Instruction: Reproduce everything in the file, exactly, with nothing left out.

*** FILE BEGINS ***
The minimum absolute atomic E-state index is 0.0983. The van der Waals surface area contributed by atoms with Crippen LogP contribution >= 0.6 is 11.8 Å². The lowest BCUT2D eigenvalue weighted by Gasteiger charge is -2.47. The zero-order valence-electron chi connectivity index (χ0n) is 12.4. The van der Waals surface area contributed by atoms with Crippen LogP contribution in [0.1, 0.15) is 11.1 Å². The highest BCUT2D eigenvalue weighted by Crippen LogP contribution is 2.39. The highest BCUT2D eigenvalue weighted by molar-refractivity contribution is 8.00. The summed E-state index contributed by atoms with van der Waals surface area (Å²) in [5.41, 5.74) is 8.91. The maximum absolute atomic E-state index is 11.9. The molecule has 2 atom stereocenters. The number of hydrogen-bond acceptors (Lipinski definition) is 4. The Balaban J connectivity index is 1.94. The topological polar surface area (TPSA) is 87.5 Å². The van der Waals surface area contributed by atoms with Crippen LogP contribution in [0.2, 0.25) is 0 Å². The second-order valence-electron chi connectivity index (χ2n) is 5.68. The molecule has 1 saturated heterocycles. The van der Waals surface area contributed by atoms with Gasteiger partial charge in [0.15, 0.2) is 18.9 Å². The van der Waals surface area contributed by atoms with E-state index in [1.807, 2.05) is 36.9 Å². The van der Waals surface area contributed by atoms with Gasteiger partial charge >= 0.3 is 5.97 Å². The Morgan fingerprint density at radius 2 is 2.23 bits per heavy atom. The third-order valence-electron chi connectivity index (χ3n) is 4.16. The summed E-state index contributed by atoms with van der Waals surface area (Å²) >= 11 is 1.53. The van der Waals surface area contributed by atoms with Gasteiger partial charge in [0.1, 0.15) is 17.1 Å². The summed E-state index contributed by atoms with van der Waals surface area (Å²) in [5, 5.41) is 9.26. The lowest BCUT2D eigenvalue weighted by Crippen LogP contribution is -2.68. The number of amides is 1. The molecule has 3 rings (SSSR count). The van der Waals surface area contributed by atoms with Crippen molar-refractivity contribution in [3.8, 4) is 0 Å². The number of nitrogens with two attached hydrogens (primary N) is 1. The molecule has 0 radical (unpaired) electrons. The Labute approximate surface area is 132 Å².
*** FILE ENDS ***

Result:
The minimum absolute atomic E-state index is 0.0983. The van der Waals surface area contributed by atoms with Crippen LogP contribution >= 0.6 is 11.8 Å². The lowest BCUT2D eigenvalue weighted by Gasteiger charge is -2.47. The zero-order valence-electron chi connectivity index (χ0n) is 12.4. The van der Waals surface area contributed by atoms with Crippen LogP contribution in [0.1, 0.15) is 11.1 Å². The highest BCUT2D eigenvalue weighted by Crippen LogP contribution is 2.39. The highest BCUT2D eigenvalue weighted by molar-refractivity contribution is 8.00. The summed E-state index contributed by atoms with van der Waals surface area (Å²) in [5.41, 5.74) is 8.91. The maximum absolute atomic E-state index is 11.9. The molecule has 2 atom stereocenters. The number of hydrogen-bond acceptors (Lipinski definition) is 4. The Balaban J connectivity index is 1.94. The topological polar surface area (TPSA) is 87.5 Å². The van der Waals surface area contributed by atoms with Crippen LogP contribution in [0.2, 0.25) is 0 Å². The second-order valence-electron chi connectivity index (χ2n) is 5.68. The molecule has 1 saturated heterocycles. The van der Waals surface area contributed by atoms with Gasteiger partial charge in [0.15, 0.2) is 18.9 Å². The van der Waals surface area contributed by atoms with E-state index in [1.807, 2.05) is 36.9 Å². The van der Waals surface area contributed by atoms with Gasteiger partial charge >= 0.3 is 5.97 Å². The Morgan fingerprint density at radius 2 is 2.23 bits per heavy atom. The third-order valence-electron chi connectivity index (χ3n) is 4.16. The summed E-state index contributed by atoms with van der Waals surface area (Å²) >= 11 is 1.53. The van der Waals surface area contributed by atoms with Gasteiger partial charge in [0.1, 0.15) is 17.1 Å². The summed E-state index contributed by atoms with van der Waals surface area (Å²) in [5, 5.41) is 9.26. The lowest BCUT2D eigenvalue weighted by Crippen LogP contribution is -2.68. The number of amides is 1. The molecule has 3 rings (SSSR count). The van der Waals surface area contributed by atoms with Crippen molar-refractivity contribution in [3.8, 4) is 0 Å². The number of nitrogens with two attached hydrogens (primary N) is 1. The molecule has 0 radical (unpaired) electrons. The Labute approximate surface area is 132 Å².